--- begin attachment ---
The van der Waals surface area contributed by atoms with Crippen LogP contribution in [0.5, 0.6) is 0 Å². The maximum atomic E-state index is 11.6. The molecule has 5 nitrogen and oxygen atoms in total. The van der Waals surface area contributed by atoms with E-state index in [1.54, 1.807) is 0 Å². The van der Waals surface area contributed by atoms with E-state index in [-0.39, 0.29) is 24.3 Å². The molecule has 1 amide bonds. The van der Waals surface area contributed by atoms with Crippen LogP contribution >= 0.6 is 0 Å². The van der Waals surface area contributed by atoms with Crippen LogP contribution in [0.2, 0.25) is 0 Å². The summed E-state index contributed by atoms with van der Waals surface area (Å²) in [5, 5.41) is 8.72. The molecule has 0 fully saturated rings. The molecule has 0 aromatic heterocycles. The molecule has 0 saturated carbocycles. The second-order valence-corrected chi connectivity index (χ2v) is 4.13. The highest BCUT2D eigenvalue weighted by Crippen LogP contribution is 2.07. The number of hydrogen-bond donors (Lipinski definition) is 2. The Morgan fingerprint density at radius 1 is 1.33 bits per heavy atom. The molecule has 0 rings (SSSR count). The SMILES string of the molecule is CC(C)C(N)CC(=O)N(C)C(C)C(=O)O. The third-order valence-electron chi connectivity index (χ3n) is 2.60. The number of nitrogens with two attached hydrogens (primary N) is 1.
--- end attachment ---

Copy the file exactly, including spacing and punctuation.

The van der Waals surface area contributed by atoms with Crippen LogP contribution in [0.5, 0.6) is 0 Å². The maximum atomic E-state index is 11.6. The molecule has 5 nitrogen and oxygen atoms in total. The van der Waals surface area contributed by atoms with E-state index in [1.54, 1.807) is 0 Å². The van der Waals surface area contributed by atoms with E-state index in [-0.39, 0.29) is 24.3 Å². The molecule has 1 amide bonds. The van der Waals surface area contributed by atoms with Crippen LogP contribution >= 0.6 is 0 Å². The van der Waals surface area contributed by atoms with Crippen LogP contribution in [0.2, 0.25) is 0 Å². The summed E-state index contributed by atoms with van der Waals surface area (Å²) in [5, 5.41) is 8.72. The molecule has 0 fully saturated rings. The molecule has 0 aromatic heterocycles. The molecule has 0 saturated carbocycles. The second-order valence-corrected chi connectivity index (χ2v) is 4.13. The highest BCUT2D eigenvalue weighted by Crippen LogP contribution is 2.07. The number of hydrogen-bond donors (Lipinski definition) is 2. The Morgan fingerprint density at radius 1 is 1.33 bits per heavy atom. The molecule has 0 rings (SSSR count). The SMILES string of the molecule is CC(C)C(N)CC(=O)N(C)C(C)C(=O)O. The third-order valence-electron chi connectivity index (χ3n) is 2.60. The number of nitrogens with two attached hydrogens (primary N) is 1.